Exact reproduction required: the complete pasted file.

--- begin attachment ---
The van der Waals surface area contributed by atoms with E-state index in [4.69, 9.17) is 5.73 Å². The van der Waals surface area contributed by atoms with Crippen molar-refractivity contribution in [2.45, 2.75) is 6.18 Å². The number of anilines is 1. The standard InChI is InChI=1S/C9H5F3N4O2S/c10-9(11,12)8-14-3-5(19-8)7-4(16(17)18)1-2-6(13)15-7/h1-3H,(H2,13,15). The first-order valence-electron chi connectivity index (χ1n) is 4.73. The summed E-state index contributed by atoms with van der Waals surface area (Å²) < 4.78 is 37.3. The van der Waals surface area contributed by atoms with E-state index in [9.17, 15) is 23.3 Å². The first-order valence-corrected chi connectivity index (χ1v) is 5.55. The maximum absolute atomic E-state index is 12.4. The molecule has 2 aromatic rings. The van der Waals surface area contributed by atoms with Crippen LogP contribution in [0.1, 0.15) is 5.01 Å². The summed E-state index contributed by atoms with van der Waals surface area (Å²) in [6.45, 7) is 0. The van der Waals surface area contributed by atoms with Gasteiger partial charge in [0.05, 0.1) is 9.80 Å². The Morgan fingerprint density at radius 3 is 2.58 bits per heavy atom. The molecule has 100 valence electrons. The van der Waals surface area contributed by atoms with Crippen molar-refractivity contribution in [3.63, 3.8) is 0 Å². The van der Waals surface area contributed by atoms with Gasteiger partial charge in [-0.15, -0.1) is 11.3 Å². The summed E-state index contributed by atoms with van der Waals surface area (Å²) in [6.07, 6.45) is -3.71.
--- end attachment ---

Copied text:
The van der Waals surface area contributed by atoms with E-state index in [4.69, 9.17) is 5.73 Å². The van der Waals surface area contributed by atoms with Crippen molar-refractivity contribution in [2.45, 2.75) is 6.18 Å². The number of anilines is 1. The standard InChI is InChI=1S/C9H5F3N4O2S/c10-9(11,12)8-14-3-5(19-8)7-4(16(17)18)1-2-6(13)15-7/h1-3H,(H2,13,15). The first-order valence-electron chi connectivity index (χ1n) is 4.73. The summed E-state index contributed by atoms with van der Waals surface area (Å²) < 4.78 is 37.3. The van der Waals surface area contributed by atoms with E-state index in [9.17, 15) is 23.3 Å². The first-order valence-corrected chi connectivity index (χ1v) is 5.55. The maximum absolute atomic E-state index is 12.4. The molecule has 2 aromatic rings. The van der Waals surface area contributed by atoms with Crippen LogP contribution in [0.1, 0.15) is 5.01 Å². The summed E-state index contributed by atoms with van der Waals surface area (Å²) in [6.45, 7) is 0. The van der Waals surface area contributed by atoms with Gasteiger partial charge in [0.05, 0.1) is 9.80 Å². The Morgan fingerprint density at radius 3 is 2.58 bits per heavy atom. The molecule has 100 valence electrons. The van der Waals surface area contributed by atoms with Crippen molar-refractivity contribution in [3.63, 3.8) is 0 Å². The van der Waals surface area contributed by atoms with Gasteiger partial charge in [-0.15, -0.1) is 11.3 Å². The summed E-state index contributed by atoms with van der Waals surface area (Å²) in [6.07, 6.45) is -3.71.